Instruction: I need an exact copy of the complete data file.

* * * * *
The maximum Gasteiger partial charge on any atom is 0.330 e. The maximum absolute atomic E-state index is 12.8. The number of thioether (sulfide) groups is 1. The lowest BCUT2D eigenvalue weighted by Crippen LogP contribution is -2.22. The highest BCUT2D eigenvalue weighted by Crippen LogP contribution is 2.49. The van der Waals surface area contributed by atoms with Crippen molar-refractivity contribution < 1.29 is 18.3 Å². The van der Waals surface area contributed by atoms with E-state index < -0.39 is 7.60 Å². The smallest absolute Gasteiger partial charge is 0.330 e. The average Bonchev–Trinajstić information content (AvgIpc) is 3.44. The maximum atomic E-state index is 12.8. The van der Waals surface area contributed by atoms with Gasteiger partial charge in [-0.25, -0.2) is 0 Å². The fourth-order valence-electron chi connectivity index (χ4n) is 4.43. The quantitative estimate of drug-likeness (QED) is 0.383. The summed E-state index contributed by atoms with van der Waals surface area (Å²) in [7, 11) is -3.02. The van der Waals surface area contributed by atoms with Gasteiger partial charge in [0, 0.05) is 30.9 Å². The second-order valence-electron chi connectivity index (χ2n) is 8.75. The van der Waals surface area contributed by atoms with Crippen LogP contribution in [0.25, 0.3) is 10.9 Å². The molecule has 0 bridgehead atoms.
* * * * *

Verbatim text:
The maximum Gasteiger partial charge on any atom is 0.330 e. The maximum absolute atomic E-state index is 12.8. The number of thioether (sulfide) groups is 1. The lowest BCUT2D eigenvalue weighted by Crippen LogP contribution is -2.22. The highest BCUT2D eigenvalue weighted by Crippen LogP contribution is 2.49. The van der Waals surface area contributed by atoms with Crippen molar-refractivity contribution < 1.29 is 18.3 Å². The van der Waals surface area contributed by atoms with E-state index < -0.39 is 7.60 Å². The smallest absolute Gasteiger partial charge is 0.330 e. The average Bonchev–Trinajstić information content (AvgIpc) is 3.44. The maximum atomic E-state index is 12.8. The van der Waals surface area contributed by atoms with Gasteiger partial charge in [-0.25, -0.2) is 0 Å². The fourth-order valence-electron chi connectivity index (χ4n) is 4.43. The quantitative estimate of drug-likeness (QED) is 0.383. The summed E-state index contributed by atoms with van der Waals surface area (Å²) in [7, 11) is -3.02. The van der Waals surface area contributed by atoms with Gasteiger partial charge in [0, 0.05) is 30.9 Å². The second-order valence-electron chi connectivity index (χ2n) is 8.75. The van der Waals surface area contributed by atoms with Crippen LogP contribution in [0.25, 0.3) is 10.9 Å². The molecule has 0 bridgehead atoms.